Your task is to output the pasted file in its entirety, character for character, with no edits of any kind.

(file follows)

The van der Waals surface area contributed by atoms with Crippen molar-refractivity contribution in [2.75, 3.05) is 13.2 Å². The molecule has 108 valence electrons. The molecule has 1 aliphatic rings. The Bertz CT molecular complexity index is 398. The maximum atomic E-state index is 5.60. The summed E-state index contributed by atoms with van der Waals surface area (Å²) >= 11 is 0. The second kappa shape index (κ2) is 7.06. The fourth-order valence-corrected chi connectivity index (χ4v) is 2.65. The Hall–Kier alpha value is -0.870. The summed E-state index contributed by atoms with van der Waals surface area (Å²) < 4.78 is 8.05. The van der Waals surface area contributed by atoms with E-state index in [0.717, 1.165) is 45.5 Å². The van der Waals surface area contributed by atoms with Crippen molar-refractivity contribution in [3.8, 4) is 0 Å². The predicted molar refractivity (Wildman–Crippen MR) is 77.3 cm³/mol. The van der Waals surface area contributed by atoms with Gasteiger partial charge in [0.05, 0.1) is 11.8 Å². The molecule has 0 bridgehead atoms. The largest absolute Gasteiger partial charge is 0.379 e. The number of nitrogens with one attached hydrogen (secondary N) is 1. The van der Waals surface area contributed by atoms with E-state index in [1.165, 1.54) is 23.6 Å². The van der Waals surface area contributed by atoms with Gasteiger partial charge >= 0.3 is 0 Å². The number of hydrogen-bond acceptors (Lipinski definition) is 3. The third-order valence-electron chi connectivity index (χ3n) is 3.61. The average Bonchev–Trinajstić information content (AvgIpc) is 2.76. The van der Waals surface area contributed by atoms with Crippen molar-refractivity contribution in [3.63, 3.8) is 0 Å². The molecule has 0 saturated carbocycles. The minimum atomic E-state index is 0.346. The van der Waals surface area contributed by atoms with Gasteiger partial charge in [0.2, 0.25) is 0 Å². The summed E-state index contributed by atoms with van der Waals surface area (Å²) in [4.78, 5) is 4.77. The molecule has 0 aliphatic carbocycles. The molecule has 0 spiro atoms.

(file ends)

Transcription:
The van der Waals surface area contributed by atoms with Crippen molar-refractivity contribution in [2.75, 3.05) is 13.2 Å². The molecule has 108 valence electrons. The molecule has 1 aliphatic rings. The Bertz CT molecular complexity index is 398. The maximum atomic E-state index is 5.60. The summed E-state index contributed by atoms with van der Waals surface area (Å²) >= 11 is 0. The second kappa shape index (κ2) is 7.06. The fourth-order valence-corrected chi connectivity index (χ4v) is 2.65. The Hall–Kier alpha value is -0.870. The summed E-state index contributed by atoms with van der Waals surface area (Å²) < 4.78 is 8.05. The van der Waals surface area contributed by atoms with E-state index in [0.717, 1.165) is 45.5 Å². The van der Waals surface area contributed by atoms with Crippen molar-refractivity contribution in [3.8, 4) is 0 Å². The predicted molar refractivity (Wildman–Crippen MR) is 77.3 cm³/mol. The van der Waals surface area contributed by atoms with Gasteiger partial charge in [0.05, 0.1) is 11.8 Å². The molecule has 0 bridgehead atoms. The largest absolute Gasteiger partial charge is 0.379 e. The number of nitrogens with one attached hydrogen (secondary N) is 1. The van der Waals surface area contributed by atoms with E-state index in [1.165, 1.54) is 23.6 Å². The van der Waals surface area contributed by atoms with Gasteiger partial charge >= 0.3 is 0 Å². The number of hydrogen-bond acceptors (Lipinski definition) is 3. The third-order valence-electron chi connectivity index (χ3n) is 3.61. The average Bonchev–Trinajstić information content (AvgIpc) is 2.76. The van der Waals surface area contributed by atoms with Crippen molar-refractivity contribution in [3.63, 3.8) is 0 Å². The molecule has 0 saturated carbocycles. The minimum atomic E-state index is 0.346. The van der Waals surface area contributed by atoms with Gasteiger partial charge in [0.2, 0.25) is 0 Å². The summed E-state index contributed by atoms with van der Waals surface area (Å²) in [4.78, 5) is 4.77. The molecule has 0 aliphatic carbocycles. The molecule has 0 spiro atoms.